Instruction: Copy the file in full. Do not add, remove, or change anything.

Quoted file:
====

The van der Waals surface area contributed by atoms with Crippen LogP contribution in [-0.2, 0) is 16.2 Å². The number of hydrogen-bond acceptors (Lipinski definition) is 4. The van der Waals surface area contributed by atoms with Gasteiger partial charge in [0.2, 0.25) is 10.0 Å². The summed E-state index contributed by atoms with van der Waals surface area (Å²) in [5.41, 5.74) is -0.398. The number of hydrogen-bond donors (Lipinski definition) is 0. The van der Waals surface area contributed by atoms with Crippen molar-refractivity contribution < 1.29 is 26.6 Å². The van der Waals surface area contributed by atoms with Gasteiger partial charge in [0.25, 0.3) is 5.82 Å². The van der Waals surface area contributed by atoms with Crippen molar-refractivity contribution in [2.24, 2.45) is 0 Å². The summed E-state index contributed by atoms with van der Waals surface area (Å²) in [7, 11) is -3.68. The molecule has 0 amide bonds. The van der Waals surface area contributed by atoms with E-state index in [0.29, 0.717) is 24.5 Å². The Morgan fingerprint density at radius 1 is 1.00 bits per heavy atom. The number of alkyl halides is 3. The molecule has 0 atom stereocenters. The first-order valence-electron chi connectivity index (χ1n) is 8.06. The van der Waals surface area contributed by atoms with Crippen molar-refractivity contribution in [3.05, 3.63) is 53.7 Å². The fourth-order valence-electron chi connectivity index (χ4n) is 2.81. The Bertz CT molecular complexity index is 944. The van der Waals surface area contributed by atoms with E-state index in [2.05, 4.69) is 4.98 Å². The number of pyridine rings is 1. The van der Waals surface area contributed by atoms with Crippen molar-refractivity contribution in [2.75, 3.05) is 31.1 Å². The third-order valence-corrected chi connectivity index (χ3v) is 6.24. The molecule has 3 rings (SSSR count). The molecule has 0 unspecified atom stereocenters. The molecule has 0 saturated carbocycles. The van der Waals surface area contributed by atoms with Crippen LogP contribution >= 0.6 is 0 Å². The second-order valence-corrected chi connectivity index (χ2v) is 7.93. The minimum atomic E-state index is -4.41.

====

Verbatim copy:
The van der Waals surface area contributed by atoms with Crippen LogP contribution in [-0.2, 0) is 16.2 Å². The number of hydrogen-bond acceptors (Lipinski definition) is 4. The van der Waals surface area contributed by atoms with Gasteiger partial charge in [0.2, 0.25) is 10.0 Å². The summed E-state index contributed by atoms with van der Waals surface area (Å²) in [5.41, 5.74) is -0.398. The number of hydrogen-bond donors (Lipinski definition) is 0. The van der Waals surface area contributed by atoms with Crippen molar-refractivity contribution < 1.29 is 26.6 Å². The van der Waals surface area contributed by atoms with Gasteiger partial charge in [0.25, 0.3) is 5.82 Å². The van der Waals surface area contributed by atoms with Crippen molar-refractivity contribution in [2.24, 2.45) is 0 Å². The summed E-state index contributed by atoms with van der Waals surface area (Å²) in [7, 11) is -3.68. The molecule has 0 amide bonds. The van der Waals surface area contributed by atoms with E-state index in [0.29, 0.717) is 24.5 Å². The Morgan fingerprint density at radius 1 is 1.00 bits per heavy atom. The number of alkyl halides is 3. The molecule has 0 atom stereocenters. The first-order valence-electron chi connectivity index (χ1n) is 8.06. The van der Waals surface area contributed by atoms with Crippen molar-refractivity contribution in [3.05, 3.63) is 53.7 Å². The fourth-order valence-electron chi connectivity index (χ4n) is 2.81. The Bertz CT molecular complexity index is 944. The van der Waals surface area contributed by atoms with E-state index in [2.05, 4.69) is 4.98 Å². The number of pyridine rings is 1. The van der Waals surface area contributed by atoms with Crippen molar-refractivity contribution in [2.75, 3.05) is 31.1 Å². The third-order valence-corrected chi connectivity index (χ3v) is 6.24. The molecule has 3 rings (SSSR count). The molecule has 0 unspecified atom stereocenters. The molecule has 0 saturated carbocycles. The van der Waals surface area contributed by atoms with Crippen LogP contribution >= 0.6 is 0 Å². The second-order valence-corrected chi connectivity index (χ2v) is 7.93. The minimum atomic E-state index is -4.41.